Unfortunately, your access has now expired. But there’s good news—by subscribing today, you will receive 22 issues of Booklist magazine, 4 issues of Book Links, and single-login access to Booklist Online and over 170,000 reviews.
Your access to Booklist Online has expired. If you still subscribe to the print magazine, please proceed to your profile page and check your subscriber number against a current magazine mailing label. (If your print subscription has lapsed, you will need to renew.)
You must be logged in to read full text of reviews.
> Logged-in users can make lists, save searches, e-mail, and more!
> Click My Profile to create a username & password
> Try a free trial or subscribe today
February 15, 2017 BOOKLIST
Find more Great Reads
With the list-making and gift-giving season in full swing, this would be a good time to show restraint. But the holidays, at least as we practice them in the U.S., are all about poor judgment and excess, and so I’ll add to the overkill by offering a list of suggestions for gift giving, choosing only from the books I’ve read and reviewed over the past 12 months.
For your hypochondriac friend
We all have one, a friend or family member who is always sick, about to be sick, or “just getting over something.” Often this person has a Woody Allen–like obsession with his or her mortality and has, since a tender age, felt the icy hand of death drawing nearer. The answer here is to fight fire with fire: in The Way of the Dog, aging author Sam Savage creates a character facing death with anger and regret. As your self-absorbed friend reads Savage’s koan-like prose, they’ll realize that time is precious—and it’s not too late to spend it wisely.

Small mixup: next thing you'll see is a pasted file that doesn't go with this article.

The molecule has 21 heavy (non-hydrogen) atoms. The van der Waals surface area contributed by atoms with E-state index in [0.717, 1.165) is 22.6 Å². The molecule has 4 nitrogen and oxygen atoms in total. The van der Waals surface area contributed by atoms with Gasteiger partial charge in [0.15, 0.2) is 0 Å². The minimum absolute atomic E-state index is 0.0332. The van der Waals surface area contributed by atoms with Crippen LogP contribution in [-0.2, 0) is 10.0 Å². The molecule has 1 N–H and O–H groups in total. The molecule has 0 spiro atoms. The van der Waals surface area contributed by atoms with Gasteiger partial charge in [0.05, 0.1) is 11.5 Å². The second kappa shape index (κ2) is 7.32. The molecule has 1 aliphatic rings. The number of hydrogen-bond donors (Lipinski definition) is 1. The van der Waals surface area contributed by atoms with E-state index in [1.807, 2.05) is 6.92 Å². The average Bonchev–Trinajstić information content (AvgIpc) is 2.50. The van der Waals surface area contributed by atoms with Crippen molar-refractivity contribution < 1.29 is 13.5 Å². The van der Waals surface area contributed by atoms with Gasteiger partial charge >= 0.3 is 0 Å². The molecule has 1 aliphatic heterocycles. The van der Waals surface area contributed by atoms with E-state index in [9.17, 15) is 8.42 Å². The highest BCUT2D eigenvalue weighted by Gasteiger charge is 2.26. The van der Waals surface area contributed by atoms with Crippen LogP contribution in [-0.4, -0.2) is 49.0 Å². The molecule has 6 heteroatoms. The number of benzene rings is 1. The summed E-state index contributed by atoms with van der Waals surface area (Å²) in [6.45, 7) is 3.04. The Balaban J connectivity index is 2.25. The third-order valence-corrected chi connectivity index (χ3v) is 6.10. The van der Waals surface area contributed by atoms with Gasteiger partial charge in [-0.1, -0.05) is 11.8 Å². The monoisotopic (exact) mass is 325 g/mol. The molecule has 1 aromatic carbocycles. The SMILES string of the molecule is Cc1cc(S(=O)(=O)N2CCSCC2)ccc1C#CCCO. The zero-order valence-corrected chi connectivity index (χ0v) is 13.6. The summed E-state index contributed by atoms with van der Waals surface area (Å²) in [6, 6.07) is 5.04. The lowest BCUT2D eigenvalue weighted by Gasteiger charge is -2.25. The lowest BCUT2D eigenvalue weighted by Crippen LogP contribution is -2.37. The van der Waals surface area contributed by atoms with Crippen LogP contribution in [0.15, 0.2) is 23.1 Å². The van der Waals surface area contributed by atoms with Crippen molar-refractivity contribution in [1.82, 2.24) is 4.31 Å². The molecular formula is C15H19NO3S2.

For your college-age niece
Let’s face it, most college-age kids are going to drink too much and make bad decisions. And, from a distance, the most we can do is wring our hands and remind them not to let the dirty laundry get out of control. In Drinking with Men, Rosie Schaap maps her path from adolescence to adulthood bar by bar while advocating “equal regularhood rights for women.” Neither a sordid tale of woe (though she does open with a scene where she craps her pants) nor a cloying tale of sisterhood, her hard-won insights will carry the authority of one who’s been there.
For your hipster cousin
You know, the one who wears skinny jeans that sag in the seat, who has earlobes you can see through, and whose chunky black glasses frame a smug expression of cultural superiority? Well, if there’s one thing hipsters can’t resist, it’s rescuing some forgotten objet d’art from obscurity, and what better than Maurice Dekobra’s The Madonna of the Sleeping Cars, one of many gems from Melville House’s Neversink Library. An international best-seller in the 1920s, this fast-moving tale of international intrigue would be dismissed as popular trash by your cousin if it had been written by James Patterson or Harlan Coben—but, given its French origins and forgotten status, he will read it with pride while he sips his organically grown, free-trade espresso in his favorite coffee shop.
For your librarian